Major California Bills Signed and Vetoed by Newsom

This month, Governor Newsom acted on over 470 bills and vetoed about 20%. Most of the vetoes touched on financial concerns associated with the bills or duplicative actions created by bills. 

Governor Newsom signed SB 326 and AB 531, two bills that reform California’s Mental Health Services Act, sending them to the March 2024 ballot for voters to consider. This reform package has been the Governor’s top ballot measure priority and an increasingly large overall focus for the administration. If passed, the Mental Health Services Act would be renamed as the Behavioral Health Services Act and funding would be disbursed differently, with specific amounts set aside for housing interventions and for wraparound services to tackle behavioral health and substance use challenges. The other part of the package is a bond to finance 10,000 new treatment beds and supportive housing units throughout the state.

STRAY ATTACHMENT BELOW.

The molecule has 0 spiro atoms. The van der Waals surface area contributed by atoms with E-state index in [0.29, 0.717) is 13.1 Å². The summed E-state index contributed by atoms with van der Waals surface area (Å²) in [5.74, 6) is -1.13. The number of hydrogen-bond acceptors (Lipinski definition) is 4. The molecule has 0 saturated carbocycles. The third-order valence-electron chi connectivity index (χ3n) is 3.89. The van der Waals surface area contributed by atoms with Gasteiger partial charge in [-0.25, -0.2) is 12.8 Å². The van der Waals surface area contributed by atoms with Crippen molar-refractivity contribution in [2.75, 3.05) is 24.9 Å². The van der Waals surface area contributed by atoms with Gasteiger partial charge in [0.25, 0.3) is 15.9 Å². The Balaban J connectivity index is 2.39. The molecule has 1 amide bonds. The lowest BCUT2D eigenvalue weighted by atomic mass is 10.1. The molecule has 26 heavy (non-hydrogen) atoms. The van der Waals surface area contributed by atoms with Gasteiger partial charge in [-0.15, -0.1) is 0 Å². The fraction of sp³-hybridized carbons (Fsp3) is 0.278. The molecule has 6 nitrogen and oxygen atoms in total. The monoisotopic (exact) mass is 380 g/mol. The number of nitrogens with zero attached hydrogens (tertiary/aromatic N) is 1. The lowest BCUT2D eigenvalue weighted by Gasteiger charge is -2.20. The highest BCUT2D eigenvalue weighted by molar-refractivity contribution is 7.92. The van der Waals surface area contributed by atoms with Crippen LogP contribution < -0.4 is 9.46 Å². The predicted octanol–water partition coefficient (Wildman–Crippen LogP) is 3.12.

The Governor also signed SB 525, the deal between labor unions and the healthcare industry that will allow for a phased-in healthcare worker minimum wage of $25 per hour while preventing unions from running local healthcare wage ballot initiatives for ten years. The deal offers predictability to health systems and avoids costly and unnecessary ballot initiative battles. However, this unfunded mandate will continue to be a significant financial challenge to the healthcare industry due to the cost of implementation. 

On the other hand, a couple of major signings. SB 253 by Senator Scott Wiener, explained here, and SB 261 by Senator Henry Stern, here. The Chamber opposed these bills, but Newsom has said he will work with concerned stakeholders next year to do some “clean up” and try to minimize negative impacts to business from the legislation. 

Newsom also signed SB 677 into law, a bill from Senator Blakespear that includes an assessment on the threat climate change poses for rail service in San Diego. The study will help find projects that can increase the climate resiliency of the LOSSAN Rail Corridor and hopefully improve it in the face of future climate challenges. 

The Governor also signed a package of 56 bills focused on streamlining housing, affordability, and tenant protections – including AB 1287 by Assemblymember David Alvarez, which expands the state Density Bonus Law by creating a new “Middle Income Bonus Program.”